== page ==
with something appropriate. The other members of the school will also be
remembered and a fine programme carried out during the course of the
We show the largest line of chamber sets in the city. Prices very
reasonable. HINRICHS Crockery Co.
Dr. H. A. GILMAN, superintendent of the Mt. Pleasant insane hospital has
notified County Clerk Balluff that the hospital board of trustees has found
the following cases incurable and ordered their removal:
Theo. POHLMAN, Thomas TRAYNOR, Madison T. LONG, Wulf MOELLER, John O.
TEEGEN, Wilbur BARNHARDT, John HAINS, James O. SCHAEFFER, Nellie LUNSFORD,
Eliza WRAGGE and Lizzie DOYLE.
Fritz KANN, one of the deputies in Sheriff JONES' office, accompanied by
several assistants, left for Mt. Pleasant this afternoon to bring the male
patients back to this city. They will arrive here tomorrow night and Friday
morning at 8:30 the commissioners of insanity will meet to determine what
disposition to make of them. Unless the relatives desire some other
arrangements made, the unfortunates will probably be committed to the insane
department of Mercy Hospital for safe keeping. The women will not be
returned until next week.
J.C. WALLACE has all of the standard goods and all the novelties in musical
instruments. Have you seen the mandolin attachment for pianos? Look over Mr.
WALLACES fine stock, at 116 West Second street, and get his prices. They are
RETIRES FROM OFFICE
A KIMBALL Resigns the Vice-Presidency of the R. I. & P.
President R. R. CABLE, of the C. R. I. & P., was in the tri-cities
yesterday, his visit being occasioned by the semi-annual meeting of the
directors of the R. I. & P. which was held in Rock Island. The others in
attendance were H. B. SUDLOW, A. KIMBALL, and Phil MITCHELL. One of the
principal acts was to declare a dividend of 2 ½ per cent on the business of
the past six months, Mr. KIMBALL, who has been the vie-president of the
company, presented his resignation, which was accepted. H. S. CABLE, son of
the president of the Pike's Peak railway, was unanimously elected to succeed
the veteran railroader who desired to retire.
Our store will be open evenings until after Christmas. Aug. STEFFEN.
The management of the local U. S. express agency were somewhat chagrined
this morning to find the expensive covering of their express wagons
practically ruined at the hand of some ruthless villain who had maliciously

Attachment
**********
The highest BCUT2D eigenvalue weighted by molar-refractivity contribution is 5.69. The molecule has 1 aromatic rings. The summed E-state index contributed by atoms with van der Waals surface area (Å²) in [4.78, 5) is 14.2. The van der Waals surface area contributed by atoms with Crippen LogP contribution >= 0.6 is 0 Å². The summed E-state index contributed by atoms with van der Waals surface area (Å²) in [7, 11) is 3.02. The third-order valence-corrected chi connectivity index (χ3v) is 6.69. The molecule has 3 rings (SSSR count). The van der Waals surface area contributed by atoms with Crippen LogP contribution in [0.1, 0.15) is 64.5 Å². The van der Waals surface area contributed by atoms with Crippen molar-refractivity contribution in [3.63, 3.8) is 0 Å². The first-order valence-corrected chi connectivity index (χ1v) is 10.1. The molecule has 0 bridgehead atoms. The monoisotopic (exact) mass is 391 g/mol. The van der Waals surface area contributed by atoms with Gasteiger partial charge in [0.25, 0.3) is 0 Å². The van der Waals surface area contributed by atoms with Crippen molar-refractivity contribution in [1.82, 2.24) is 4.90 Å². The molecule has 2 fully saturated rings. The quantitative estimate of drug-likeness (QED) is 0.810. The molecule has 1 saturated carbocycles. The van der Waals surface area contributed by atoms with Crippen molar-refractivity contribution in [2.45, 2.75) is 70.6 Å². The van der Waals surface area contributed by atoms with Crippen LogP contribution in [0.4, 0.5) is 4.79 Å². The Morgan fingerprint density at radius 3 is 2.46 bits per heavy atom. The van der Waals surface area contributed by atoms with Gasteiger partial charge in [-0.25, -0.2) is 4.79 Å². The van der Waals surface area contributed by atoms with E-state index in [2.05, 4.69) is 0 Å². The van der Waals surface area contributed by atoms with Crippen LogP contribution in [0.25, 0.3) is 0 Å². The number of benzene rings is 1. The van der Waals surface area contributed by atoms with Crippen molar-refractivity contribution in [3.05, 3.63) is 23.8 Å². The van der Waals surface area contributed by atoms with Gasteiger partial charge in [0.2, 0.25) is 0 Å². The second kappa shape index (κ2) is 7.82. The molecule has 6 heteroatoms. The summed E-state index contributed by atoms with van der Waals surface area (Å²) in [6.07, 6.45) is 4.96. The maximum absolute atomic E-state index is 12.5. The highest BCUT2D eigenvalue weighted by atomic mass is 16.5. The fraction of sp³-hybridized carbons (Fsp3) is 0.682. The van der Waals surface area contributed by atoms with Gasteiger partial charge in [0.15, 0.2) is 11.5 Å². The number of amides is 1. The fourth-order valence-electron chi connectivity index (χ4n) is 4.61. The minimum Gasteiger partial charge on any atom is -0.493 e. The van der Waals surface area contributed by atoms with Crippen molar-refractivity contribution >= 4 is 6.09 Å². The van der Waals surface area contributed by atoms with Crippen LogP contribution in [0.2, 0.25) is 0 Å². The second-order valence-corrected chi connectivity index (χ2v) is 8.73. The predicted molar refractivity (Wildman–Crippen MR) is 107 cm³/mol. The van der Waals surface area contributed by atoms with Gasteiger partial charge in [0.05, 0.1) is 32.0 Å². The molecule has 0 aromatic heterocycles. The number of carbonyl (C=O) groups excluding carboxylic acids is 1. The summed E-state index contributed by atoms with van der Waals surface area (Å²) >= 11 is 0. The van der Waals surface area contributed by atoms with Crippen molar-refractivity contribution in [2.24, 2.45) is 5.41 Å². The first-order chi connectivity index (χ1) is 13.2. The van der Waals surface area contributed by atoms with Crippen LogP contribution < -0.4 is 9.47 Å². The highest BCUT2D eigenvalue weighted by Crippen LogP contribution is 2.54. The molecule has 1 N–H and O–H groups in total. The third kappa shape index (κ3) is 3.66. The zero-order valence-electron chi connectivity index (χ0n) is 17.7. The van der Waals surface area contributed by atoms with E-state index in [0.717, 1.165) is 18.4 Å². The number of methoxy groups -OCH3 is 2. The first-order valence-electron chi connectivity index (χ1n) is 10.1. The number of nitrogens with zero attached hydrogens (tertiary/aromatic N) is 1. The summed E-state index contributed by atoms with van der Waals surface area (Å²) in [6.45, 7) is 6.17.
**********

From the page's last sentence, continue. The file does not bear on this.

cut up the cover with a knife or some other sharp instrument. The wagon was
left standing in the alley back of the Eldorado saloon last night and this
morning it was found with the cover in a badly mutilated condition. The
matter was at once reported to the police but as yet no clue has been found
to the perpetrators. The express company will deal severely with them if
One of the best stories ever written by Elizabeth Stuart Phelps WARD is the
illustrated novelette, "The Veteran" which will appear in next Saturday's
E. M. DALZELL, practical plumber, 832 east Sixteenth street. Jobbing and
repairing reasonable and promptly done. Close estimates on plumbing, gas
fitting, water service and sewer work. All work guaranteed.
In Modern Times Belief in Them Has Been Quite Common
So lately as the middle of this century a girl of Louisburgh, near Wick, was
accused of being in league with the "pooers o' mischief," and a remedy akin
to that recently practiced with such tragic results in Ireland was devised.
She was placed in a basket, lined with shavings of wood, which was then hung
over a fire. The issue in this case was not fatal, but the folk averred that
she was not "half so witch-like" after she had been singed. A hag of the
northern isles was at times thought to be meta-morphosed into a porpoise,
and in fair weather she would dive under and over-turn a fishing boat,
against whose skipper she bore a grudge. On one occasion she was made to
place her hand on the bodies of several men who had met their death in such
a way, and in the words of the old chronicler, one "bled at the collir
bane," another "in the hands and fingers, gushing out bluid thairat, to the
great admiratione of the beholders and revelation of the judgment of the
A host of stories tell of northern witches who have given diseases to
horses, oxen and flocks of moorland sheep. Herdsmen to this day distrust
unknown persons who touch the food of their kye, lest it be poisoned. In
Shetland the cat or vaneja is regarded as an animal which brings good luck;
if she is seen to run toward the boat's mast there is sure to be a good
catch. In Chaithness, on the contrary, witches frequently appear in the form
of cats. A carpenter of Scrabster in the olden times was systematically
robbed of his meal and cakes. He thought it "cu'nu be cannie," and one night
as he watched he saw a number of cats devouring his property. In a trice he
cut off the right leg of one of them, whereupon they made their escape with